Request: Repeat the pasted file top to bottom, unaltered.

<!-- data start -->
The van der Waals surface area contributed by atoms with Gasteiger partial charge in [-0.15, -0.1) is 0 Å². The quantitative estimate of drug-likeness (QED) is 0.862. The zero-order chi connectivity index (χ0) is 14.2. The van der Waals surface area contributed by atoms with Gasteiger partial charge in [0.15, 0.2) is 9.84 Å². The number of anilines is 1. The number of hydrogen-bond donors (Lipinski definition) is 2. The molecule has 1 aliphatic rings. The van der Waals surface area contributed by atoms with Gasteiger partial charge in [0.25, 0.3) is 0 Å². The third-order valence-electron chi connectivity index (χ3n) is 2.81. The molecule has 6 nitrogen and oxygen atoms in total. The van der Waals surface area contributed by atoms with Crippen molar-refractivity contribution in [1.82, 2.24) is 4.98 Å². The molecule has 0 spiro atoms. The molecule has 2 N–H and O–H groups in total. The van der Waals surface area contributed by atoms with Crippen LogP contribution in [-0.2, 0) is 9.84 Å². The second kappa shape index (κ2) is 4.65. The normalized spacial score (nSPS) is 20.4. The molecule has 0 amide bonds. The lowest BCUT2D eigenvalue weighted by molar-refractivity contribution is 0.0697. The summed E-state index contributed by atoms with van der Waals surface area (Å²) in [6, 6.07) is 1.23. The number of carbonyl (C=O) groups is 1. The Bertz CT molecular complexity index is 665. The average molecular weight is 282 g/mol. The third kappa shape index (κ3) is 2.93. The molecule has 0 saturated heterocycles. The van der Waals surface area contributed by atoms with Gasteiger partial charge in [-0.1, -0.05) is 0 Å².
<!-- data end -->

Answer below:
The van der Waals surface area contributed by atoms with Gasteiger partial charge in [-0.15, -0.1) is 0 Å². The quantitative estimate of drug-likeness (QED) is 0.862. The zero-order chi connectivity index (χ0) is 14.2. The van der Waals surface area contributed by atoms with Gasteiger partial charge in [0.15, 0.2) is 9.84 Å². The number of anilines is 1. The number of hydrogen-bond donors (Lipinski definition) is 2. The molecule has 1 aliphatic rings. The van der Waals surface area contributed by atoms with Gasteiger partial charge in [0.25, 0.3) is 0 Å². The third-order valence-electron chi connectivity index (χ3n) is 2.81. The molecule has 6 nitrogen and oxygen atoms in total. The van der Waals surface area contributed by atoms with Crippen molar-refractivity contribution in [1.82, 2.24) is 4.98 Å². The molecule has 0 spiro atoms. The molecule has 2 N–H and O–H groups in total. The van der Waals surface area contributed by atoms with Crippen LogP contribution in [-0.2, 0) is 9.84 Å². The second kappa shape index (κ2) is 4.65. The normalized spacial score (nSPS) is 20.4. The molecule has 0 amide bonds. The lowest BCUT2D eigenvalue weighted by molar-refractivity contribution is 0.0697. The summed E-state index contributed by atoms with van der Waals surface area (Å²) in [6, 6.07) is 1.23. The number of carbonyl (C=O) groups is 1. The Bertz CT molecular complexity index is 665. The average molecular weight is 282 g/mol. The third kappa shape index (κ3) is 2.93. The molecule has 0 saturated heterocycles. The van der Waals surface area contributed by atoms with Gasteiger partial charge in [-0.1, -0.05) is 0 Å².